We have been discussing throughout the article that according to the golden circle theory, the "why" factor of the organization holds the most significance. But, on the other hand, how and what factors hold less significance in the eyes of the customer.

Here we have a case study that proves the claims of the golden circle theory. The following case study shows how Amazon has proved all three factors' significance.


Amazon has always worked to improve the experience of customers who shop with them. The company's Golden Circle brand is centered on this customer-centric philosophy, which ensures that everyone using the site or app sees and feels like they are a member of Amazon's family.

Amazon is an online retail giant. Not only does Amazon sell books, electronics, and home goods the way it's always done, but it's bringing in a new set of customers and finding new ways to sell those products. The company has achieved this by creating a platform that allows customers to discover and buy everything they need.

However, the "what" of Amazon isn't much highlighted by the company compared to the "how" and "why."

Despite being the most prominent e-commerce platform today, the way it accommodates and facilitates its customers is something that helps it grow. Moreover, one of the big reasons for the success of Amazon is its commitment to its core values and high motivation.

All the major big organizations that dominate the markets all across the globe have one thing in common, and that is the implementation of the golden circle theory.


Besides Amazon, Tesla also proves the theory of the golden circle correct. Tesla is one of the companies that give the most importance to its "why." Tesla clearly states its "why" everywhere, and that's what it's known for.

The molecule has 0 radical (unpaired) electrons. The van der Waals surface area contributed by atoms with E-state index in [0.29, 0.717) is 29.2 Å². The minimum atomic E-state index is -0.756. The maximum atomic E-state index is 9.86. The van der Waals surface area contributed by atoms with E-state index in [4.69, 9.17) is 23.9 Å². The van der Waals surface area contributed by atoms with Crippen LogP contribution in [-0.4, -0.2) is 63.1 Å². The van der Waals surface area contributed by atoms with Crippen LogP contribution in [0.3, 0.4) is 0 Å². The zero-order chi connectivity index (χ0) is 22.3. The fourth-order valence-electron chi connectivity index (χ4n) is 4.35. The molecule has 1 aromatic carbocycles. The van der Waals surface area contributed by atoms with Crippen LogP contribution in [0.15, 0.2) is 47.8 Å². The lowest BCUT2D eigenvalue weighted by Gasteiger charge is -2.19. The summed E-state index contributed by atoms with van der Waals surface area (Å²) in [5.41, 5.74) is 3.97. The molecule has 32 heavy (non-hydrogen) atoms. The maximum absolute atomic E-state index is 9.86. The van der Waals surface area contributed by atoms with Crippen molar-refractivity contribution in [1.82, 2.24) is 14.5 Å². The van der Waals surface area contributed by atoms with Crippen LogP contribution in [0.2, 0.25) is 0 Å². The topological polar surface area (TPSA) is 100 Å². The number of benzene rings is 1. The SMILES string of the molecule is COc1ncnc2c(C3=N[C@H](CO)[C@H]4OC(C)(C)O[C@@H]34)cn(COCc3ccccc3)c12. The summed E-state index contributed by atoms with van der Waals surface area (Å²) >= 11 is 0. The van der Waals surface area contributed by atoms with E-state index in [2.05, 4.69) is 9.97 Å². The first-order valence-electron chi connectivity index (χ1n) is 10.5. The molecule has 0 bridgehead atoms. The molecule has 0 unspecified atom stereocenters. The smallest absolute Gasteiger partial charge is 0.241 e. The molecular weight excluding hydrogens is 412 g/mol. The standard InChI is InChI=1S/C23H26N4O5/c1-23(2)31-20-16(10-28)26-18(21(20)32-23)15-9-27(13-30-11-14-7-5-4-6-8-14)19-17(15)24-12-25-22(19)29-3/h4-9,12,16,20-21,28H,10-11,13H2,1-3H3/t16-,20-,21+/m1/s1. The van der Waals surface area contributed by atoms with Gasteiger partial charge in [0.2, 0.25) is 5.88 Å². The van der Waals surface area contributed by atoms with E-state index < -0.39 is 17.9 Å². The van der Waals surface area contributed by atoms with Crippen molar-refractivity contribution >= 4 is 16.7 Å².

You must be thinking about Tesla's" why." Its mission is to transform the transportation sector by using clean energy. Tesla gives the most significant importance to its mission of clean energy consumption.

Moreover, Tesla has also clearly defined its "How." Everyone knows that such a significant transformation in the transportation sector is only possible through clean, renewable energy consumption instead of fossil fuel.

Moreover, its  "what" is also evident that it would be the electric vehicles that Tesla manufactures to accomplish its goals. 


Final Word: Why, How, What Analysis

Finally, we have reached the last section of this article so let us just recap whatever we have discussed.

This article was about the why, how, and what analysis. To summarise, these three factors are considered responsible for the success of an organization, according to an author named Simon Sinek and his theory of the golden circle.

He provided guidelines to the organizations on what they must do to become successful. According to his guidelines, less successful companies must prioritize their "why" to become great. The "why" factor of the why, how, and what analysis represents the organization's vision and purpose.

Moreover, the theory also states that the "how" factor is also essential as it represents the method and measures taken by the organization to achieve its mission.

However, the last factor mentioned in the golden circle theory, "what," is the least important factor, and less importance should be given to this factor. This factor represents the product offered by the company that will help the organization achieve its mission.

Other than that, we also discussed how to construct the why, how, what analysis. Like any other business tool, it has significant advantages for the business.

Moreover, we also highlighted the benefits businesses can obtain by using the analysis of why, how, and what. In the end, we discussed two case studies of Amazon and Tesla. Both are the leading companies at the moment, and they have their why's, how's and what's aligned as per the golden circle theory.

We assume you would have enjoyed reading this article as it has made you aware of the why, how, and what analysis.